Why Housing Costs are So High
The problems of inequality and urban displacement of working families in New York City is a microcosm of the problems that have transformed cities across the nation. New York has some unique advantages in responding to those challenges, which makes it an ideal place to begin reversing those trends, but the story is similar across urban America.
During the last century, suburbanization and predatory “urban renewal” were designed to displace lower-income communities from the core of the City; in fact, Manhattan had 700,000 more residents a century ago than it does today. That suburbanization was abetted by automobile and real estate industries with an interest in promoting sprawl, as well as political figures like Robert Moses who championed that movement for their own political interests. A 1929 Regional Planning Association blueprint laid out the vision of a city where people (as well as manufacturing) would be emptied from the urban core to be replaced by commercial buildings. 750,000 manufacturing jobs were also lost through the process that turned lower Manhattan into almost solely a commercial and financial center.
While the physical wrecking ball to residential neighborhoods was largely stopped by civic leaders like Jane Jacobs, the tools they developed to stop Moses and his allied suburbanization forces included new tools like zoning restrictions and historic preservation land marking, which would have their own unanticipated effect in undermining working class New York. The scarce supply of new housing meant soaring prices and the economic displacement of working class families replaced the physical displacement of the earlier part of the century. Between 1980 and 1999, Manhattan permitted an average of just 3,120 units per year; fewer new homes meant that between 1970 and 2000, the median price of a Manhattan housing unit increased by 284 percent in constant dollars.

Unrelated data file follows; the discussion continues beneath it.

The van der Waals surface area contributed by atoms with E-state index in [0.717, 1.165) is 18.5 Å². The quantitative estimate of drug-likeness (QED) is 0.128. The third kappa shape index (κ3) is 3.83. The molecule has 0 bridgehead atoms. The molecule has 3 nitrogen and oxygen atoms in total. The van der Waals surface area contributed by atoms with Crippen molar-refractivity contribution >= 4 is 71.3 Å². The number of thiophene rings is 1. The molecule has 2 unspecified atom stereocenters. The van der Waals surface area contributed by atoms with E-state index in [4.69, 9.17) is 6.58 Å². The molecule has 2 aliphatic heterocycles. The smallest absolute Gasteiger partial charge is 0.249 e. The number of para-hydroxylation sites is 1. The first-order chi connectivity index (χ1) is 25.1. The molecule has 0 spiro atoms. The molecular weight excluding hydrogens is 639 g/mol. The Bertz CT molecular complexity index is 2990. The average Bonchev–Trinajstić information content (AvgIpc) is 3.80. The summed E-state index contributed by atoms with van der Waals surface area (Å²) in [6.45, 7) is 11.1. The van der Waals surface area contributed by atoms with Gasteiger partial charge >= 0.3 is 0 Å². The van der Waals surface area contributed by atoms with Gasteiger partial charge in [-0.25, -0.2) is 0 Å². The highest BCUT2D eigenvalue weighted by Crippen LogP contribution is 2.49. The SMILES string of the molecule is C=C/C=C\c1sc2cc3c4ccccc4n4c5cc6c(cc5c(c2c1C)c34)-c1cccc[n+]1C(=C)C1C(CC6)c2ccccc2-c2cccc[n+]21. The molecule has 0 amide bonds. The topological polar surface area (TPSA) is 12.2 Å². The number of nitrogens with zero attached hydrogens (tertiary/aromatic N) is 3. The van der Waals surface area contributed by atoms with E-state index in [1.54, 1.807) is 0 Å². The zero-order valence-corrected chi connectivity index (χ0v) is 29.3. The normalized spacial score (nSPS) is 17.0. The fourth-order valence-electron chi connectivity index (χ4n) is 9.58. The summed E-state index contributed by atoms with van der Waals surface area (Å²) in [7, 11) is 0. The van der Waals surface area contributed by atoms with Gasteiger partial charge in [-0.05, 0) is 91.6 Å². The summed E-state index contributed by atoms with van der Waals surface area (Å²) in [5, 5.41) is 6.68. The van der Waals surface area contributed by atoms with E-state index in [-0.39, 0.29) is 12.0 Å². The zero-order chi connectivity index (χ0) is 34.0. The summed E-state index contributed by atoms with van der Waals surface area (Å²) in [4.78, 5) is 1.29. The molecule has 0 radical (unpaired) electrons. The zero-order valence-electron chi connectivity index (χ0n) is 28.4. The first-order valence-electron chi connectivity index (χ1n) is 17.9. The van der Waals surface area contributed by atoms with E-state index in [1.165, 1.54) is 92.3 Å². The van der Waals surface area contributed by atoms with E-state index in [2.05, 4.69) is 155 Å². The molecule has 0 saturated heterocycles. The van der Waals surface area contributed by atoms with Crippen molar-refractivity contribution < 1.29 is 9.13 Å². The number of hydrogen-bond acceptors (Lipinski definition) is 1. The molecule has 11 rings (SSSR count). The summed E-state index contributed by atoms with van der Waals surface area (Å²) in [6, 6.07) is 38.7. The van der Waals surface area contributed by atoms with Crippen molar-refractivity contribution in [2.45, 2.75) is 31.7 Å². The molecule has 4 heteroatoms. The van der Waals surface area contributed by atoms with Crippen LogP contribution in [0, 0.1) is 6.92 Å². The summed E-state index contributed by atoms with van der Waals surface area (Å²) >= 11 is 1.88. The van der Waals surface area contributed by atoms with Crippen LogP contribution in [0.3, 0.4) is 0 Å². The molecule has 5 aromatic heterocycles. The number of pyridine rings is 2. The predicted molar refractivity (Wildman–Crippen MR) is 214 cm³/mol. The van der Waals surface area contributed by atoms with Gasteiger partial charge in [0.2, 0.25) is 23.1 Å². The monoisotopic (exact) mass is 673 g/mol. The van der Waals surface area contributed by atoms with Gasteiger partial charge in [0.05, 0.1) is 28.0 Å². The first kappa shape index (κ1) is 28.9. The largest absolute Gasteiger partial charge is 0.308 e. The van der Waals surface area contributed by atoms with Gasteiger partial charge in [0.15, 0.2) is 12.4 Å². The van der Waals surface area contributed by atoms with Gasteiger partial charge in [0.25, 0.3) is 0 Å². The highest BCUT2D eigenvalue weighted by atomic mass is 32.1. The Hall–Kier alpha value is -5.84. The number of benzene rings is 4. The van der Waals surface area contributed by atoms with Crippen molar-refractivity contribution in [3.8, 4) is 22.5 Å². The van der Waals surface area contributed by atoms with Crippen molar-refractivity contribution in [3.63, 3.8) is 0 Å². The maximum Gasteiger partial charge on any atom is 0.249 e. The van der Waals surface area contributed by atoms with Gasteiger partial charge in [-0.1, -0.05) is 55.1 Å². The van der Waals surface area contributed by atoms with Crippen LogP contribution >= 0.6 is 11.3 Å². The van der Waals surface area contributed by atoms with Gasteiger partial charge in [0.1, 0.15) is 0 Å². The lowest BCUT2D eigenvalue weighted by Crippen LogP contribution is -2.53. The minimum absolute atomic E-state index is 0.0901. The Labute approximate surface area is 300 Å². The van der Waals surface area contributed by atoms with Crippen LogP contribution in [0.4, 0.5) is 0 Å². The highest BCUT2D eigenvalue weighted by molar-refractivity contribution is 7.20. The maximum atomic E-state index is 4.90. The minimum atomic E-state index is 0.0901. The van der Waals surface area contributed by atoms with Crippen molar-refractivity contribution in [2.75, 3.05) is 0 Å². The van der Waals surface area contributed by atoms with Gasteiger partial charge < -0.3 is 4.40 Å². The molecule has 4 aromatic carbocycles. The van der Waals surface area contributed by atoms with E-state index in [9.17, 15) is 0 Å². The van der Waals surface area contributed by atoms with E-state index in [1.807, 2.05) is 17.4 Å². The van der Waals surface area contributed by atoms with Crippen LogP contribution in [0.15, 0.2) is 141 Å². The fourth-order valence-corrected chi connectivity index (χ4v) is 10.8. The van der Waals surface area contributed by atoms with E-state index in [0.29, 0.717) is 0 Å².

Historic land marking also became a kind of neutron bomb zoning—preserving the buildings but driving out the working class communities that had once lived in the core of Manhattan out. People living in Manhattan’s historic districts are now almost 74% wealthier than those outside them. Three-quarters have college degrees compared to 54 percent of those outside and they are 20 percent more likely to be white. “The well-heeled denizens of historic districts convincing the Landmarks Preservation Commission to stop taller structures,” argues economist Edward Glaeser, “have become the urban equivalent of those restrictive suburbanites who want to mandate five-acre lot sizes in order to keep out the riffraff.” While construction costs are higher in New York City than other places, Glaeser estimates that condo costs are more than twice the physical cost of building them, driven largely by zoning, height limits and other political restrictions.
At the same time, under the pressure of higher energy prices and an increasing desire, especially among younger workers, to live in walkeable urban areas, the demand to live in urban areas like New York has increased. A recent study by CEOs for Cities found that there is a $3000 increase in price for every one-point increase in a home’s Walk Score – which rates a place’s walkability on a score from one to one hundred. So the new professional class inherits the old buildings once inhabited by working class New York and low-income workers inherit long, painful commutes—on average, the greater New York area has the longest commute in the country (35 minutes compared to the national average of 25).
Based on that demand and limited new supply of new housing in New York City, soaring housing prices have spilled out to northern Manhattan and the transit-accessible parts of Brooklyn, Queens and even parts of the Bronx, leading to gentrification that undermines remaining pockets of affordable housing and working class communities. There is a crisis of affordability for renters, both in New York City and across the nation. The professional class in the City continues to grow without the City keeping up with housing needs, thereby forcing the displacement of existing low-income renters.
The Bipartisan Policy Center has found that across the country, there is already a chronic shortage of rental housing for low-income families; there are over 10 million households living in extreme poverty and only 3.7 million rental housing units that are affordable for them. And it’s estimated that there is a need for at least 3 million new rental apartments in the next ten years to satisfy the expanding renter demand at all income levels. Without significant action, the housing situation for lower-income residents will just continue to worsen.